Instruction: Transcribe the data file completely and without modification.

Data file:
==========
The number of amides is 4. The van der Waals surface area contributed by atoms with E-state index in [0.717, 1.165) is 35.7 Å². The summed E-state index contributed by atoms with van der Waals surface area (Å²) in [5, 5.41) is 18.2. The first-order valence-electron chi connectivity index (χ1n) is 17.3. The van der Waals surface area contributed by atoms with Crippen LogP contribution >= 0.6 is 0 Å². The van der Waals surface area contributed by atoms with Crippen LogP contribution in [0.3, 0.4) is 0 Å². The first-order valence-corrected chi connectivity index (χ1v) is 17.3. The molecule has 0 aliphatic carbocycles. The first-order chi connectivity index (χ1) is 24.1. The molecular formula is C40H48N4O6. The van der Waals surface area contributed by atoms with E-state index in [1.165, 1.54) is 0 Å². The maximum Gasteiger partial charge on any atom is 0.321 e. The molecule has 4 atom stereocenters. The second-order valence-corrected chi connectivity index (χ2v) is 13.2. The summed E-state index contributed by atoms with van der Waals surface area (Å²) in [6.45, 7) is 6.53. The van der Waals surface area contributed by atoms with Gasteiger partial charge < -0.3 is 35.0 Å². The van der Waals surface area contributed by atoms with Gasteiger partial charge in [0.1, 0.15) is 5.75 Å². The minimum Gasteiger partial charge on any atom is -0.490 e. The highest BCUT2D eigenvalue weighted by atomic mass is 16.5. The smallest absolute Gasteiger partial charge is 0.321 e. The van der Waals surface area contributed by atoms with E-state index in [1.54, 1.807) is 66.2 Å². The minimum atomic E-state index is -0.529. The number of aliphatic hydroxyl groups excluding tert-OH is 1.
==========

The number of amides is 4. The van der Waals surface area contributed by atoms with E-state index in [0.717, 1.165) is 35.7 Å². The summed E-state index contributed by atoms with van der Waals surface area (Å²) in [5, 5.41) is 18.2. The first-order valence-electron chi connectivity index (χ1n) is 17.3. The van der Waals surface area contributed by atoms with Crippen LogP contribution >= 0.6 is 0 Å². The van der Waals surface area contributed by atoms with Crippen LogP contribution in [0.3, 0.4) is 0 Å². The first-order valence-corrected chi connectivity index (χ1v) is 17.3. The molecule has 0 aliphatic carbocycles. The first-order chi connectivity index (χ1) is 24.1. The molecular formula is C40H48N4O6. The van der Waals surface area contributed by atoms with E-state index in [1.165, 1.54) is 0 Å². The maximum Gasteiger partial charge on any atom is 0.321 e. The molecule has 4 atom stereocenters. The second-order valence-corrected chi connectivity index (χ2v) is 13.2. The summed E-state index contributed by atoms with van der Waals surface area (Å²) in [6.45, 7) is 6.53. The van der Waals surface area contributed by atoms with Gasteiger partial charge < -0.3 is 35.0 Å². The van der Waals surface area contributed by atoms with Gasteiger partial charge in [0.1, 0.15) is 5.75 Å². The minimum Gasteiger partial charge on any atom is -0.490 e. The highest BCUT2D eigenvalue weighted by atomic mass is 16.5. The smallest absolute Gasteiger partial charge is 0.321 e. The van der Waals surface area contributed by atoms with E-state index in [1.54, 1.807) is 66.2 Å². The minimum atomic E-state index is -0.529. The number of aliphatic hydroxyl groups excluding tert-OH is 1.